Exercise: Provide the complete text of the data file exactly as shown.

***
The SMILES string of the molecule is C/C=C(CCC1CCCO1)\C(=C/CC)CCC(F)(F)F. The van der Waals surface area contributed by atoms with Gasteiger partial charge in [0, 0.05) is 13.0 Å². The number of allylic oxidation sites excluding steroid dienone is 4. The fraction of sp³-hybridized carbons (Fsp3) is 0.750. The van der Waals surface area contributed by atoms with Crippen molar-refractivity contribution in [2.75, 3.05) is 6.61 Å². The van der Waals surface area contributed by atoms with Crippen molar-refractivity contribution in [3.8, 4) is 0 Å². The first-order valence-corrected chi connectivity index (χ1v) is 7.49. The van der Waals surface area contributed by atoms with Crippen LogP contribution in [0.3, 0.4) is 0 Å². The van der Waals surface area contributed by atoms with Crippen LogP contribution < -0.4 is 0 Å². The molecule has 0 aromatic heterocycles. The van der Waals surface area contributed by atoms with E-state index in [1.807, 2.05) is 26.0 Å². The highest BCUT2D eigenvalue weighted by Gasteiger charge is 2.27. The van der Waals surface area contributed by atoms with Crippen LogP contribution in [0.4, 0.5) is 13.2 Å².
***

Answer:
The SMILES string of the molecule is C/C=C(CCC1CCCO1)\C(=C/CC)CCC(F)(F)F. The van der Waals surface area contributed by atoms with Gasteiger partial charge in [0, 0.05) is 13.0 Å². The number of allylic oxidation sites excluding steroid dienone is 4. The fraction of sp³-hybridized carbons (Fsp3) is 0.750. The van der Waals surface area contributed by atoms with Crippen molar-refractivity contribution in [2.75, 3.05) is 6.61 Å². The van der Waals surface area contributed by atoms with Crippen molar-refractivity contribution in [3.8, 4) is 0 Å². The first-order valence-corrected chi connectivity index (χ1v) is 7.49. The van der Waals surface area contributed by atoms with Crippen LogP contribution in [0.3, 0.4) is 0 Å². The van der Waals surface area contributed by atoms with Crippen LogP contribution < -0.4 is 0 Å². The molecule has 0 aromatic heterocycles. The van der Waals surface area contributed by atoms with E-state index in [1.807, 2.05) is 26.0 Å². The highest BCUT2D eigenvalue weighted by Gasteiger charge is 2.27. The van der Waals surface area contributed by atoms with Crippen LogP contribution in [0.4, 0.5) is 13.2 Å².